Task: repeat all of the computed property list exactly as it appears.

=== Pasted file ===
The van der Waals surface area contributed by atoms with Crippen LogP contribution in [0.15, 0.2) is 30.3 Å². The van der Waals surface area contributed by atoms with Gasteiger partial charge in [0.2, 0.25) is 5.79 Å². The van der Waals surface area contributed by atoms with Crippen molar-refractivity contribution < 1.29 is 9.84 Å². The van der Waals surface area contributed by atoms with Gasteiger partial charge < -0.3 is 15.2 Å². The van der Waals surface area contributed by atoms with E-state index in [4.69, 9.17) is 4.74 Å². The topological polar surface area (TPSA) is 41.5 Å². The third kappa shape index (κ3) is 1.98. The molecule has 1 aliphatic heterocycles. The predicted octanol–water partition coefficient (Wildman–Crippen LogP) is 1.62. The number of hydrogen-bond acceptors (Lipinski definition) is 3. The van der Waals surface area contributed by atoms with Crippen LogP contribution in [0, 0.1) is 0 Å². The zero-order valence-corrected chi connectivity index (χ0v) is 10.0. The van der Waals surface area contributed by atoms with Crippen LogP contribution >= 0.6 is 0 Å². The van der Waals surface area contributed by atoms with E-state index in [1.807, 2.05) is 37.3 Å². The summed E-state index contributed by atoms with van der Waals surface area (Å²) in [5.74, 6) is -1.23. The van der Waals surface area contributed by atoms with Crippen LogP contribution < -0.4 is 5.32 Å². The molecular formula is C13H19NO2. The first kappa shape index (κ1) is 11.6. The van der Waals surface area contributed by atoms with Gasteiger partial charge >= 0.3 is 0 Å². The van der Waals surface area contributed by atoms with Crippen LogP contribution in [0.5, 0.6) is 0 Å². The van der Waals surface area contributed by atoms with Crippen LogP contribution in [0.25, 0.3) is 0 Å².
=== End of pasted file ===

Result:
The van der Waals surface area contributed by atoms with Crippen LogP contribution in [0.15, 0.2) is 30.3 Å². The van der Waals surface area contributed by atoms with Gasteiger partial charge in [0.2, 0.25) is 5.79 Å². The van der Waals surface area contributed by atoms with Crippen molar-refractivity contribution < 1.29 is 9.84 Å². The van der Waals surface area contributed by atoms with Gasteiger partial charge < -0.3 is 15.2 Å². The van der Waals surface area contributed by atoms with E-state index in [4.69, 9.17) is 4.74 Å². The topological polar surface area (TPSA) is 41.5 Å². The third kappa shape index (κ3) is 1.98. The molecule has 1 aliphatic heterocycles. The predicted octanol–water partition coefficient (Wildman–Crippen LogP) is 1.62. The number of hydrogen-bond acceptors (Lipinski definition) is 3. The van der Waals surface area contributed by atoms with Crippen LogP contribution in [0, 0.1) is 0 Å². The zero-order valence-corrected chi connectivity index (χ0v) is 10.0. The van der Waals surface area contributed by atoms with Crippen LogP contribution >= 0.6 is 0 Å². The van der Waals surface area contributed by atoms with E-state index in [1.807, 2.05) is 37.3 Å². The summed E-state index contributed by atoms with van der Waals surface area (Å²) in [5.74, 6) is -1.23. The van der Waals surface area contributed by atoms with Crippen LogP contribution < -0.4 is 5.32 Å². The molecular formula is C13H19NO2. The first kappa shape index (κ1) is 11.6. The van der Waals surface area contributed by atoms with Gasteiger partial charge >= 0.3 is 0 Å². The van der Waals surface area contributed by atoms with Crippen LogP contribution in [0.5, 0.6) is 0 Å². The van der Waals surface area contributed by atoms with Crippen LogP contribution in [0.25, 0.3) is 0 Å².